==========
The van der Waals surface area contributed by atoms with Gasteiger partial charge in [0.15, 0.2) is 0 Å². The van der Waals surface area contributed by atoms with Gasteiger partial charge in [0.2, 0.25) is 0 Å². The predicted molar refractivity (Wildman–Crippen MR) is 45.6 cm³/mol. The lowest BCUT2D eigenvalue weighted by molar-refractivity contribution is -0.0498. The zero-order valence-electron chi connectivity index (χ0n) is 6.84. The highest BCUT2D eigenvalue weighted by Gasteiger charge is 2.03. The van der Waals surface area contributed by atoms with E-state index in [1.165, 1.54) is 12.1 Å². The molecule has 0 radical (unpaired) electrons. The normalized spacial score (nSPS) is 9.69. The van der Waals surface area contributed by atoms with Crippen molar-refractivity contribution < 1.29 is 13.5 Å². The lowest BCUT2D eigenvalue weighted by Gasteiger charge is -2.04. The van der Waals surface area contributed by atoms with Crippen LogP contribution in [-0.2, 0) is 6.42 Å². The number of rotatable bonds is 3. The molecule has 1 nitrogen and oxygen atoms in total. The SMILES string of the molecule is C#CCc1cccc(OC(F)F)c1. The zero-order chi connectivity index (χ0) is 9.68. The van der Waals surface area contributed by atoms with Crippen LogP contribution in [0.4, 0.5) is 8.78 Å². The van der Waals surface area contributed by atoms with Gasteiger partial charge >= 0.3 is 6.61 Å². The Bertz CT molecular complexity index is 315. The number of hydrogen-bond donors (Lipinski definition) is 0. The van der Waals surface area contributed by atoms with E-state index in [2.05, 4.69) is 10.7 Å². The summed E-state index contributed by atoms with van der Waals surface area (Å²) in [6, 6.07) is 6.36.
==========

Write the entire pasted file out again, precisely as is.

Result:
The van der Waals surface area contributed by atoms with Gasteiger partial charge in [0.15, 0.2) is 0 Å². The van der Waals surface area contributed by atoms with Gasteiger partial charge in [0.2, 0.25) is 0 Å². The predicted molar refractivity (Wildman–Crippen MR) is 45.6 cm³/mol. The lowest BCUT2D eigenvalue weighted by molar-refractivity contribution is -0.0498. The zero-order valence-electron chi connectivity index (χ0n) is 6.84. The highest BCUT2D eigenvalue weighted by Gasteiger charge is 2.03. The van der Waals surface area contributed by atoms with E-state index in [1.165, 1.54) is 12.1 Å². The molecule has 0 radical (unpaired) electrons. The normalized spacial score (nSPS) is 9.69. The van der Waals surface area contributed by atoms with Crippen molar-refractivity contribution < 1.29 is 13.5 Å². The lowest BCUT2D eigenvalue weighted by Gasteiger charge is -2.04. The van der Waals surface area contributed by atoms with Crippen LogP contribution in [-0.2, 0) is 6.42 Å². The number of rotatable bonds is 3. The molecule has 1 nitrogen and oxygen atoms in total. The SMILES string of the molecule is C#CCc1cccc(OC(F)F)c1. The zero-order chi connectivity index (χ0) is 9.68. The van der Waals surface area contributed by atoms with Crippen LogP contribution in [0.4, 0.5) is 8.78 Å². The van der Waals surface area contributed by atoms with Gasteiger partial charge >= 0.3 is 6.61 Å². The Bertz CT molecular complexity index is 315. The number of hydrogen-bond donors (Lipinski definition) is 0. The van der Waals surface area contributed by atoms with E-state index in [2.05, 4.69) is 10.7 Å². The summed E-state index contributed by atoms with van der Waals surface area (Å²) in [6, 6.07) is 6.36.